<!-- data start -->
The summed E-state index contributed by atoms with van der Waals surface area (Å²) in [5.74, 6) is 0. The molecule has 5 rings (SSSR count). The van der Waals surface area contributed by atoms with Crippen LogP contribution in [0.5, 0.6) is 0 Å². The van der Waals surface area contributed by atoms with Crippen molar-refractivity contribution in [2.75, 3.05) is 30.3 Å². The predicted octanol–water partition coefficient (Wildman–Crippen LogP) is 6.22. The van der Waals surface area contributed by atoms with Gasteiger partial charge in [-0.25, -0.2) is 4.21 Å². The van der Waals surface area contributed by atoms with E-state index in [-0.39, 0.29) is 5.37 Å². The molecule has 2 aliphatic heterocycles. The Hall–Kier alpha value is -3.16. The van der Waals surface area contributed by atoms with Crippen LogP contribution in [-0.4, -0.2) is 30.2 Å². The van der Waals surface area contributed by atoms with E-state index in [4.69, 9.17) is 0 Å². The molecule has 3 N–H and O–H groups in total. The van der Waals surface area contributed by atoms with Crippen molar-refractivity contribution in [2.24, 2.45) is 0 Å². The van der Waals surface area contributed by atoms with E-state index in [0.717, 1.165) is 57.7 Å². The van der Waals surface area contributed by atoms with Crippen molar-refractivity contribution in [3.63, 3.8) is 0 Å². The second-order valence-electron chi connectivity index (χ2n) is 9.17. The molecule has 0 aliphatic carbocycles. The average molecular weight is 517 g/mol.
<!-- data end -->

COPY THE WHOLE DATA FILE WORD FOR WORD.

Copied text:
The summed E-state index contributed by atoms with van der Waals surface area (Å²) in [5.74, 6) is 0. The molecule has 5 rings (SSSR count). The van der Waals surface area contributed by atoms with Crippen LogP contribution in [0.5, 0.6) is 0 Å². The van der Waals surface area contributed by atoms with Crippen molar-refractivity contribution in [2.75, 3.05) is 30.3 Å². The predicted octanol–water partition coefficient (Wildman–Crippen LogP) is 6.22. The van der Waals surface area contributed by atoms with Gasteiger partial charge in [-0.25, -0.2) is 4.21 Å². The van der Waals surface area contributed by atoms with E-state index in [-0.39, 0.29) is 5.37 Å². The molecule has 2 aliphatic heterocycles. The Hall–Kier alpha value is -3.16. The van der Waals surface area contributed by atoms with Crippen LogP contribution in [-0.4, -0.2) is 30.2 Å². The van der Waals surface area contributed by atoms with E-state index in [4.69, 9.17) is 0 Å². The molecule has 3 N–H and O–H groups in total. The van der Waals surface area contributed by atoms with Crippen molar-refractivity contribution in [2.24, 2.45) is 0 Å². The van der Waals surface area contributed by atoms with E-state index in [0.717, 1.165) is 57.7 Å². The van der Waals surface area contributed by atoms with Crippen molar-refractivity contribution in [3.63, 3.8) is 0 Å². The second-order valence-electron chi connectivity index (χ2n) is 9.17. The molecule has 0 aliphatic carbocycles. The average molecular weight is 517 g/mol.